Now that a few days have passed, it’s worth saying something about the much-discussed initial response to the massacre at Charleston’s Emanuel A.M.E Church, in which a scattering of Republicans and Fox News personalities suggested that this was anti-religious violence, an anti-Christian attack, rather than the white supremacist violence (shaped by whatever demons occupy the shooter’s mind) that it quickly proved to be.
That initial response was a characteristically partisan mistake, in the sense that it reached for a narrative familiar to American conservatives (the persecution of Christians overseas, the growing suspicion of traditional forms of Christian faith at home) in a situation when the facts fit more closely with certain liberal priors (about the persistence of racist ideas, in particular) instead. But what’s interesting is that the reach wasn’t entirely mistaken: In grasping for their own preferred narrative, those conservatives brushed up against a somewhat different but immensely important truth about black Christianity in the United States.
By this I mean that while the Charleston massacre wasn’t primarily motivated by the hatred of Christianity or religious faith, it still was in some sense — a historically important sense — an anti-religious attack. The victims and the institution were not randomly chosen from among all the possible places where black people might be found; the killer deliberately selected a famous house of prayer, deliberately murdered a group of people gathered there for religious reasons. And in so choosing, he associated himself with a distinctive tradition of religious persecution that’s old as white supremacism itself.
African-American Christianity hasn’t been persecuted in the United States in the way that, say, minority religions are currently being persecuted by the Islamic State; the martyrdom of black Christians hasn’t taken the form of being explicitly asked to abjure Jesus Christ or die. But because the religion of the slaves and their descendants has been crucial to black Americans’ resistance, their long campaign for equality before the law, it has also been a place where the weight of oppression has been particularly heavily applied. Not only during the civil rights era’s church burning and bombings but long before, the quest to subjugate black people has logically required targeting their churches, their religious institutions, their ability to freely practice Christian faith. The faith of black people is not the thing that white supremacists hate most about them, but it is a thing that white supremacists consistently tried to break and weaken, gentle and diminish, in order that white supremacy might be sustained.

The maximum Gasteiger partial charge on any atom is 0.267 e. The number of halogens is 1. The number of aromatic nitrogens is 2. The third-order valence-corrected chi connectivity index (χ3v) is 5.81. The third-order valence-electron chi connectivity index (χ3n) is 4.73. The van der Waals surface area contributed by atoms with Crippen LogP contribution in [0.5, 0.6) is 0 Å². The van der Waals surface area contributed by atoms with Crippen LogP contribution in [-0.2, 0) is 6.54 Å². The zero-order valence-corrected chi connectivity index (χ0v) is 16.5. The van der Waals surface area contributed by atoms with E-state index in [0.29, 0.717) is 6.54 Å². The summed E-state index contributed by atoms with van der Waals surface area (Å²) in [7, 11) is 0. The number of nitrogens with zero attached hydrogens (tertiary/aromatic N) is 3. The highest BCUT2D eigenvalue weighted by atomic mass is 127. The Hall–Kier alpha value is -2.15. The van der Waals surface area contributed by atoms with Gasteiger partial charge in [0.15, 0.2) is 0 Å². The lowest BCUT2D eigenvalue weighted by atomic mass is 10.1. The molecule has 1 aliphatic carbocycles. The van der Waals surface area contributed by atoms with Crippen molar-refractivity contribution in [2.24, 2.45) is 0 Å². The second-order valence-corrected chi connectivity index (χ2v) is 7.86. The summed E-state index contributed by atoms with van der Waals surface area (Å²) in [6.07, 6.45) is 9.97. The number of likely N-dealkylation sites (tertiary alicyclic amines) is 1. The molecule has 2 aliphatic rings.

This was true for practical and political reasons, but also deeper cultural and theological ones. The black church hasn’t just been a locus of black civic life and ultimately political organization; it’s also been one of the major intellectual conduits, from the age of abolition to the era of civil rights, through which black Americans have pressed their moral claim on white America. By its mere existence, to say nothing of its flourishing, black Christianity has essentially called the bluff of white American Christians: We embrace the same religion; now vindicate your profession of faith and embrace us as your brothers. This was Martin Luther King’s message, most famously, but it wasn’t his alone, and long before the civil rights era white supremacists seemed to understand its power, and recognize that it was a kind of dagger pointing at the heart of their own racial ideology.
In the 1950s and 1960s, that dagger finally went home. But for decades and centuries before that, slaveholders and segregationists worked to turn it aside – to make their attempted marriage of white supremacism and gospel faith easier to live with, less self-contradictory on its face. Some of that work was intellectual, the work of constructing elaborate scriptural justifications for racial hierarchy. But a lot of it was structural and social, designed to prevent black Christians from presenting as equal members of the two races’ common faith. Hence the antebellum impulse (frustrated by underground slave Christianity, which in turn faced explicit persecution) to exert absolute control over the religion of the enslaved, so that Africans might be good Christians but only on the master’s terms. Hence the post-Civil War division of many Protestant confessions along racial line, often precipitated by black leaders but in reaction to a segregation of religious services and leadership that was designed to effectively deny the fullness of Christian brotherhood to African-Americans. And hence, finally, the spasm of violence directed against the churches and ministers whose Christian witness (and Christian arguments) ultimately helped bury Jim Crow.
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SOURCE: The New York Times